Skip to content
nd.gov - The Official Portal for North Dakota State Government
North Dakota: Legendary. Follow the trail of legends
Go to the Department of Public Instruction Home Page
About DPI Kirsten Baesler's Homepage DPI Contact Information DPI Employment opportunities DPI News DPI Forms Search the DPI website


Programs and Services
21st Century Community
   Learning Centers

Academic Standards
Adult Education & Literacy,
   GED Services,
   Displaced Homemakers,
   ELCivics

Assessment
Child Nutrition & Food Distribution
Credentialing/Paraprofessional
Early Childhood Education
English Language
    Learner Programs

Federal Title Programs
Fiscal Management
Human Resources
Information, Communications &
   Research

Management Information Systems
Native American Education
Safe & Healthy Schools
School Counselor Programs
School Finance & Organization
Section 504
Special Education
Supplemental Programs
Teacher and Sch Effectiveness
Testing & Assessment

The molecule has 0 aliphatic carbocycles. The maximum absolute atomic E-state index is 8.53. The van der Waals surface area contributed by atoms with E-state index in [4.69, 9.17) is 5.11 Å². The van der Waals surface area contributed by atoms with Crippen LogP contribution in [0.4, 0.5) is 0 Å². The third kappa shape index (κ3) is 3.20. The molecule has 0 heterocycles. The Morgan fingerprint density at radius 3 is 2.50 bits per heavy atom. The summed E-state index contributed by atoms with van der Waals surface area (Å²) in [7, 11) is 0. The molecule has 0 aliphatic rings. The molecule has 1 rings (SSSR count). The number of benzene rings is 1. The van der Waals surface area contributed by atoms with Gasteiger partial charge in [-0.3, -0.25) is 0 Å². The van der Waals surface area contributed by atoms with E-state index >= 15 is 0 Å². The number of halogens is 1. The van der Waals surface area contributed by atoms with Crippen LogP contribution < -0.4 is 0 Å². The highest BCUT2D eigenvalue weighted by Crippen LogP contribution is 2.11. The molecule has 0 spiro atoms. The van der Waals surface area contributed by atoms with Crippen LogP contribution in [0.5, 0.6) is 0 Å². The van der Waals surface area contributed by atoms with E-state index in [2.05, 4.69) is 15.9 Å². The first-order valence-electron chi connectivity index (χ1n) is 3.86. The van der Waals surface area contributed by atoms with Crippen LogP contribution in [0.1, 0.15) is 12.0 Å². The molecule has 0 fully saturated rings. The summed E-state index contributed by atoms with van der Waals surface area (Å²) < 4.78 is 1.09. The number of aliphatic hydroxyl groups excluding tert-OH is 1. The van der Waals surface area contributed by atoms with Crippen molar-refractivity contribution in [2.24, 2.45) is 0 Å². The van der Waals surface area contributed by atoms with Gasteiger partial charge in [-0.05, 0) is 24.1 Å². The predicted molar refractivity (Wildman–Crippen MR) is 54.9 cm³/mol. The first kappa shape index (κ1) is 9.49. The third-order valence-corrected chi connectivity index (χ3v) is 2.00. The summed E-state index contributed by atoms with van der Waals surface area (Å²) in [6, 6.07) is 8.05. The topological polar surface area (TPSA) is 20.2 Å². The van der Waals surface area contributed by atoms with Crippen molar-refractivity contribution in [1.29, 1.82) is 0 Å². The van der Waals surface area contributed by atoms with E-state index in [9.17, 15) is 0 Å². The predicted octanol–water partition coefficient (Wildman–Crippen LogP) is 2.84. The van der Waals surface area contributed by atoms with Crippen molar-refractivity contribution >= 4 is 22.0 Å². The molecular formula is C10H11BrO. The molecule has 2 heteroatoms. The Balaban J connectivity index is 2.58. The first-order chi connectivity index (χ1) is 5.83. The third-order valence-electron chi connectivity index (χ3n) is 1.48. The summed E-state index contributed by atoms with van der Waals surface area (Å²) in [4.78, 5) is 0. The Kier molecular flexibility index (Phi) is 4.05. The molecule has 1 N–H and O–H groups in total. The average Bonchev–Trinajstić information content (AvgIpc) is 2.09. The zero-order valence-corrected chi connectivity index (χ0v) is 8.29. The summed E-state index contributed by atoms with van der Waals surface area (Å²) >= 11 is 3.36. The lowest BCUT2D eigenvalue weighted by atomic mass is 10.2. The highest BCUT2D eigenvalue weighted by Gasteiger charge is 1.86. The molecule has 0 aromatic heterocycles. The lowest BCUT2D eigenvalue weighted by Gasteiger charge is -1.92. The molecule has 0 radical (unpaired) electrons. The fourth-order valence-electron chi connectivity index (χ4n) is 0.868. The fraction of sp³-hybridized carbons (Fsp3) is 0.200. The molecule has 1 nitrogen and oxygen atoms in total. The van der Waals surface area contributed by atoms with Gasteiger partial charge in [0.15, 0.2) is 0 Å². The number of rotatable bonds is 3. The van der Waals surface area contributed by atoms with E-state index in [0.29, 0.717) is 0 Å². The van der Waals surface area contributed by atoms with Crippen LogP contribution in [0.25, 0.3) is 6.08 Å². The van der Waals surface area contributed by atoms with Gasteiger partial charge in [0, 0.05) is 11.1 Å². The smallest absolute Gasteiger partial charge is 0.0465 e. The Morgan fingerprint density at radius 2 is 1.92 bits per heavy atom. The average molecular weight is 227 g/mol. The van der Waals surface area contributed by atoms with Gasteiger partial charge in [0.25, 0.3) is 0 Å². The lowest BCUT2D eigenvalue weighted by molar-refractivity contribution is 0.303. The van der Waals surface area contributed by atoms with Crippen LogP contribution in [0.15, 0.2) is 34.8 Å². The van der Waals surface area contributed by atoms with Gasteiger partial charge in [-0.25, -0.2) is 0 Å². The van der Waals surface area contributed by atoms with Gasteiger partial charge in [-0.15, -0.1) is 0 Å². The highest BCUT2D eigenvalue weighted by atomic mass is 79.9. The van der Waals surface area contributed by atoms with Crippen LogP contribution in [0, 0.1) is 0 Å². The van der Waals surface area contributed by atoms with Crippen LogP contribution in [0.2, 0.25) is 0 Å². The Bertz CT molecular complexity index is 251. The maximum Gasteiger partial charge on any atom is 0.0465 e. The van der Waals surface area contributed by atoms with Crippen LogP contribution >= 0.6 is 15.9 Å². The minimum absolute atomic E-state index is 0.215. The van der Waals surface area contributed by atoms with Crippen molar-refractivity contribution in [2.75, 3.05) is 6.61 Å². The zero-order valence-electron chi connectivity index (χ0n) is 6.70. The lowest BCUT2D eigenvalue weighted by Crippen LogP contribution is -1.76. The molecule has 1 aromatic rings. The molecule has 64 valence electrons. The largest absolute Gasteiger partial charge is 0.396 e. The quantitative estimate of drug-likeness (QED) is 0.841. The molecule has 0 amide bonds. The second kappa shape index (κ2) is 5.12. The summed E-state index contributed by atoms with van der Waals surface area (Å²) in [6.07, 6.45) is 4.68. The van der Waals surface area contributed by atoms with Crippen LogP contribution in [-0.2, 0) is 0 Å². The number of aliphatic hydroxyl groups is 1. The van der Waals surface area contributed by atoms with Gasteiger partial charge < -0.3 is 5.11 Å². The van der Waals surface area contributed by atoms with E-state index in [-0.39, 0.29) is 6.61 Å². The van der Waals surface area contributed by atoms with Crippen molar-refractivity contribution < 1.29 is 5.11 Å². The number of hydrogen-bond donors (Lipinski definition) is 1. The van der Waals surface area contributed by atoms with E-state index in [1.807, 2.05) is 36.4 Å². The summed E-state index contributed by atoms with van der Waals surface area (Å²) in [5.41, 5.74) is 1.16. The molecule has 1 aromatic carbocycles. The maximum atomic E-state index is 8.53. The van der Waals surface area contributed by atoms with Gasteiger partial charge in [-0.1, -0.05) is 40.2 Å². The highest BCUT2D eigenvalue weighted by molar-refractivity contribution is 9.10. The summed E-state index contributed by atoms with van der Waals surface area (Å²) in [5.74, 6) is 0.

Title 1 Programs
ND Vision Services/
    Sch for the Blind

ND Sch for the Deaf/Resource
    Center for Deaf and
    Hard of Hearing

ND State Library
Resources
Grants
State Standards
Education Legislation
Administrative Rules
Links
Frequently Asked Questions

North Dakota Special Education Special Education Home Page Educators & Administrators TIENET Family Involvement Data and Reports Fiscal Laws, Regulations & Guidance IDEA Advisory Committee Early Childhood & Special Education Secondary Transition

Progress Monitoring

 

What is Progess Monitoring ?
Progress monitoring is the scientifically and/or evidenced-based practice of assessing students’ academic and behavioral performance on a regular basis. Progress monitoring serves two purposes:

  1. To determine whether students are making appropriate progress in the core instructional program.
  2. To build more effective programs for the students who are not making appropriate progress.

Why is Progress Monitoring Important?
Progress monitoring assures that what schools are implementing is working. Ongoing progress monitoring is extremely important. The continual collection of data and measurements provides a unique portfolio outlining student needs. Progress monitoring assists school personnel in making decisions about the appropriate levels of interventions provided to students.

What Would Schools Consider ?